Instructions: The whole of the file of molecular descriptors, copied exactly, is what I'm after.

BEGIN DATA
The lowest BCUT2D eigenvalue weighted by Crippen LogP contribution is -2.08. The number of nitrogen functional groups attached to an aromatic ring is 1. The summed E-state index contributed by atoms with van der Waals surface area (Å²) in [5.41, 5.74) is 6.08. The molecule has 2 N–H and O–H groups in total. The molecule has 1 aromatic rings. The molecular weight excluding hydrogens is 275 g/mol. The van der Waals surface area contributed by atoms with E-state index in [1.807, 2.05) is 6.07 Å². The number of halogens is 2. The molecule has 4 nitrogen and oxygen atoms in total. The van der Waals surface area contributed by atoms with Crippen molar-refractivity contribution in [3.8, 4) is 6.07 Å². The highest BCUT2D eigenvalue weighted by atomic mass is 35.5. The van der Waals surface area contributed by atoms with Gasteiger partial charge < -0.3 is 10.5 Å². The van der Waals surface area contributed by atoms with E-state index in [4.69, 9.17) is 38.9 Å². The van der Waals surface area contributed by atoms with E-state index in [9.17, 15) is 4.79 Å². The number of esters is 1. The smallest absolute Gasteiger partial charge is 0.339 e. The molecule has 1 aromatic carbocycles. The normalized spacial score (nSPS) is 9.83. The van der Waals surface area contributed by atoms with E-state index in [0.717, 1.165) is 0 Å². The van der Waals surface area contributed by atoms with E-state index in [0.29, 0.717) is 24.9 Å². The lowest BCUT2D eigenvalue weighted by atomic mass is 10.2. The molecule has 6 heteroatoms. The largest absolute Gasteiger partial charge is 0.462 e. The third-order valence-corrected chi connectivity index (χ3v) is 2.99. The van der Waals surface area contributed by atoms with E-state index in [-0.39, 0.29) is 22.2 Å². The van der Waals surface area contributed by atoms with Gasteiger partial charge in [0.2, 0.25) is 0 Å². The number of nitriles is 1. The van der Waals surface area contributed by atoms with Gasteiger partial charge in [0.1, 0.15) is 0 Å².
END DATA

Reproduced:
The lowest BCUT2D eigenvalue weighted by Crippen LogP contribution is -2.08. The number of nitrogen functional groups attached to an aromatic ring is 1. The summed E-state index contributed by atoms with van der Waals surface area (Å²) in [5.41, 5.74) is 6.08. The molecule has 2 N–H and O–H groups in total. The molecule has 1 aromatic rings. The molecular weight excluding hydrogens is 275 g/mol. The van der Waals surface area contributed by atoms with E-state index in [1.807, 2.05) is 6.07 Å². The number of halogens is 2. The molecule has 4 nitrogen and oxygen atoms in total. The van der Waals surface area contributed by atoms with Crippen molar-refractivity contribution in [3.8, 4) is 6.07 Å². The highest BCUT2D eigenvalue weighted by atomic mass is 35.5. The van der Waals surface area contributed by atoms with Gasteiger partial charge < -0.3 is 10.5 Å². The van der Waals surface area contributed by atoms with E-state index in [4.69, 9.17) is 38.9 Å². The van der Waals surface area contributed by atoms with E-state index in [9.17, 15) is 4.79 Å². The number of esters is 1. The smallest absolute Gasteiger partial charge is 0.339 e. The molecule has 1 aromatic carbocycles. The normalized spacial score (nSPS) is 9.83. The van der Waals surface area contributed by atoms with E-state index in [0.717, 1.165) is 0 Å². The van der Waals surface area contributed by atoms with E-state index in [0.29, 0.717) is 24.9 Å². The lowest BCUT2D eigenvalue weighted by atomic mass is 10.2. The molecule has 6 heteroatoms. The largest absolute Gasteiger partial charge is 0.462 e. The third-order valence-corrected chi connectivity index (χ3v) is 2.99. The van der Waals surface area contributed by atoms with E-state index in [-0.39, 0.29) is 22.2 Å². The van der Waals surface area contributed by atoms with Gasteiger partial charge in [0.2, 0.25) is 0 Å². The number of nitriles is 1. The van der Waals surface area contributed by atoms with Gasteiger partial charge in [0.1, 0.15) is 0 Å².